Susan Morrison: Someone call a screen detective

File picture: PA

File picture: PA

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YOU never really realise how necessary windscreen wipers and screenwash are until they stop working.

It’s not like brakes, is it? Everyone knows how vital they are. There’s not a screen detective in history who hasn’t at sometime stood over the smouldering wreck of a recently crashed top-of-the-range saloon car and immediately suspected brake-related jiggery-pokery.

No-one has ever beetled up to Morse to report that the screenwash looks suspect, guv’nor, so let’s start looking at the angry son with the massive gambling debt. Only that very afternoon he had a hugely audible row with his very rich and now very dead father, currently lying in the wreckage. Said altercation was fortunately overheard by papa’s

opera-loving secretary, who will probably get bumped off by the second ad break, which is a bit of a shame because Chief Inspector Morse quite fancied her.

So I was fairly sure that if the Grumpy Yorkshireman wanted to off me he wouldn’t have started with the screenwash. That man does his homework.

No, I was fairly sure murder was not in mind when I suddenly discovered at 12.45am on Sunday, whilst progressing in an easterly direction on the M8, that the windscreen wipers had become temperamental, and the screenwash had left town altogether.

Fortunately the weather was dry, but the roads were fairly mucky and I figured it was probably going to be raining around Harthill because it always is, unless it’s snowing, or fogbound.

The windscreen wipers did a great job of redistributing the glaur about, but with no screenwash, it all got a bit like driving with net

curtains.

At the euphemistically named Services, I popped out, gave the window a wipe, and recommenced the journey home, only now to discover that something under the bonnet was making a thunderous racket.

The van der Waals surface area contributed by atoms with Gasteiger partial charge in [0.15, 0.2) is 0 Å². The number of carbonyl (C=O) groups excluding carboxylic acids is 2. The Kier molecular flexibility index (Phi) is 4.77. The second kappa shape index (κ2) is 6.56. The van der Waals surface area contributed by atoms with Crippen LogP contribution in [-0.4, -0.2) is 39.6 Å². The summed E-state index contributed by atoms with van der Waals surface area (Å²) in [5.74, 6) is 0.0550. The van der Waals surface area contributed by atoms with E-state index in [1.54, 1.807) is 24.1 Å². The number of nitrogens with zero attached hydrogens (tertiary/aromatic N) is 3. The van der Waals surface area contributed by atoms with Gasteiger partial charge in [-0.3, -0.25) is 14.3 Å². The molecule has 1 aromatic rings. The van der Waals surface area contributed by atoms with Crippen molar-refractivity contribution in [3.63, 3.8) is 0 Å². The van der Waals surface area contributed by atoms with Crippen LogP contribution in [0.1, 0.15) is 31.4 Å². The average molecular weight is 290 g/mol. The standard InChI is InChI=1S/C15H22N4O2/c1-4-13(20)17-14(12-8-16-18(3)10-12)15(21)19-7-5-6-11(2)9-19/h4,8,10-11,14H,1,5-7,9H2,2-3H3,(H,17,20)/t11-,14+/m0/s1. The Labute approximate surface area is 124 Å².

Oh, now I realised the problem. The faithful Rover was on her way out. We had finally driven her into the ground.

The car was working, but noisy. The windscreen wipers got in on the act and started flailing about like a maiden aunt having the vapours. The noise was incredible. I did the only thing I could under the circumstances. The radio was still working. I turned it up full volume and headed for home.

It’s got missiles... and a working radio

The Yorkshireman investigated the faults on the Rover. She was saveable, but also there was ominous internet surfing on Auto Trader and Gumtree, and mutterings about a five-year-old Hyundai.

He failed to spot the look of mutiny in my eyes. This time, amigo, I wanted a pretty car. And one with Things That Worked. There was a temper tantrum. There was a huff. There was stomping around a forecourt. Evans Halshaw, since you ask.

She is two years old. She has fully functioning windscreen wipers, brakes and radio. She has six ground-to-air Stinger Missiles. I may have imagined that. She is red. And oh my, as far as I am concerned, she is pretty.

No-one took my freedom (sadly)

All our cars have ended this way. One tiny fault suddenly unravels the whole construct.

There was the Renault. The driver-side window spontaneously jammed open on the way back from Dunbar on a bitter night just before Christmas the year Braveheart came out. As a film, I hasten to add. No-one has ever suggested that The Wallace was a member of the great pantheon of mighty gay warriors such as Alexander the Great or the entire Spartan Army, despite the funky and completely inaccurate make-up sported by Mr Gibson, left.

It was snowing. Naturally, the wind changed direction so that it was blowing straight into my eyes. My daughter’s swimming kit was sitting on the front seat. I had to put her goggles on and pull my scarf up round my face.

I drove back from just past West Linton looking like a First World War fighter pilot.

By the time I reached home, my hands were frozen into a steering wheel-clutching shape. I couldn’t even lock the car. I didn’t even bother.

The next morning I was raging when I realised that the criminal classes of Leith let me down by ignoring the bloody thing all night and refusing to steal it.

I had to sweep six inches of snow off the driver’s seat just to get to the garage.

Our wheels of misfortune

We have always bought more mature motors, lacking the fancy toys of newer cars.

By the time they’ve come down the consumer chain to us, that strange button marked ‘Memo’ doesn’t work, there’s a weird clicking noise coming from somewhere under the dashboard, and the CD player has a disc stuck in it marked Sounds Of The Sixties which we can’t get out – and we never get around to installing a new player. The heating is usually variable.

We are, eventually, the merciful Angels of Dispatch for the elderly Citroëns, Renaults and Rovers.